If ever there was a need to support our hometown roots, it is now.
If ever there was a moment to pay homage to our past and to reflect on how it forged our present, it is now.
If ever there was a chance to thank local business for remaining local business, it is now.
If ever there was an opportunity to embrace a cause, it is now.
If ever there was an occasion to offer a kind word, a gentle thought and perhaps a silent prayer, it is now.
If ever there was a reason to look back in order to step forward, it is now.
If ever there was a day to comfort a frightened neighbor, it is now.
As announced on the front page of last Tuesday’s edition of this newspaper, a fine old friend — Hardwick Clothes Inc. — has filed a voluntary bankruptcy petition for Chapter 11 reorganization.
Just the word itself — bankruptcy — breeds fear in the hearts of many who are wary of its message or who have felt its pain. But now is not the time for alarm. This is not intended as a eulogy.
A longstanding friend to the Cleveland and Bradley County community since 1880, America’s oldest privately held clothing manufacturer is certainly facing the toughest challenge in its proud 133-year history.
But leaders believe the longstanding company will emerge from this setback as an even stronger player in the clothing industry. To do so will mean finding answers to difficult questions. It could also hinge on new business partners who are willing to enter into a competitive field.
Because of lower labor rates and cheaper processes, foreign competitors have an edge on the race to sustained solvency; at least, in the clothing industry. Over recent years, international rivalries have tested U.S. manufacturing in many arenas. But that doesn’t mean the proud U.S. label is dying. It simply means innovation, production smoothing, cost effectiveness and product quality must rule the day.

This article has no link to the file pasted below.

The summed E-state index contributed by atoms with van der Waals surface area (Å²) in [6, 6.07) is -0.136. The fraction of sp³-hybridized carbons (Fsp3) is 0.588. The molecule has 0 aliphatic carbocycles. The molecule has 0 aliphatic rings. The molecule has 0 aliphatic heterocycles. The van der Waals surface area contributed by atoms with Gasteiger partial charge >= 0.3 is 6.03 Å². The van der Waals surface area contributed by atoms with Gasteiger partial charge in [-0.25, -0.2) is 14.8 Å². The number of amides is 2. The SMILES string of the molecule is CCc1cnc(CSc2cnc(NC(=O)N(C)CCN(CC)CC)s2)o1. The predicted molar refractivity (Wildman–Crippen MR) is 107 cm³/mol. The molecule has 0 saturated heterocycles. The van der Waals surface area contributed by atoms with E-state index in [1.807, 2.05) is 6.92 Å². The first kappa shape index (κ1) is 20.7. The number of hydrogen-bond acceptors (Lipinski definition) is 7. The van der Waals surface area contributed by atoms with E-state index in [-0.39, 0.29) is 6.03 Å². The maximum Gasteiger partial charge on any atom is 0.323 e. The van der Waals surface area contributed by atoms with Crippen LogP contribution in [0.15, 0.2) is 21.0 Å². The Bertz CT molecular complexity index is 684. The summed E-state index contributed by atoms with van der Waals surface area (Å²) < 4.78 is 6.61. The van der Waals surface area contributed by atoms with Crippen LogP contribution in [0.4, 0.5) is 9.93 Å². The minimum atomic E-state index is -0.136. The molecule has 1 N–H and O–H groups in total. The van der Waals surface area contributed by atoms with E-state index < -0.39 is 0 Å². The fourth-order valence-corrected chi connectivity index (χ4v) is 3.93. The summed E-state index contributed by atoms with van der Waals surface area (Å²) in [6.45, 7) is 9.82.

In the case of Hardwick Clothes, solvency has nothing to do with the equation. The problem is one that has been faced, and is still being faced, by many major American companies. It is the question of employee pensions, especially those that are underfunded.
Hardwick Clothes had maintained a healthy pension plan since 1966. In 2009, according to Tommy Hopper, chairman and president, the company began experiencing fiscal challenges — probably related to The Great Recession — that made it difficult for the company to maintain the plan while keeping the company operating.
The difficult decision to discontinue it came in 2011.
Hopper’s explanation to staff writer Brian Graves said it all: “Because of the age of our company, it was more a demographic issue. That, along with the economic downturn and the reduced stock market, all made the plan impossible to maintain and keep the company running. It was a good plan for its time, but was just no longer feasible for us.”
Make no mistake. Hardwick Clothes is not insolvent nor does it rest on the brink of collapse. It is a solid company that is debt-free and pays its bill. But its underfunded pension plan, in the president’s words, “... had become a millstone around our necks.”
Hoping for relief from the Pension Benefit Guaranty Corporation, a federal agency designed to protect pensions in defined benefit plans, Hardwick Clothes received just the opposite response.
The Cleveland-based manufacturer was ordered to pay $7.3 million to the pension now or face a $1.3 million tax lien. A PBGC notice a month later said pay now or face an increased tax lien of $2.3 million.
Faced with little, if any choice, the company filed for Chapter 11 protection last Monday. It was a sad move — given the plant’s longevity — but in Hopper’s view it was a necessary one.
For the company’s future, as well as for its 225 employees, Hardwick Clothes needed a lifeline; at least, one strong enough to allow leaders the time to develop a new business strategy.
Other companies have sought bankruptcy protection. Many have survived. Some have fully rebounded.
To this longtime member of our Cleveland hometown, we wish the best; and we do as well for its fleet of dedicated employees.
It is not a time for panic.
It is more a need for calm heads and business savvy.
We believe the decision makers at Hardwick Clothes offer both.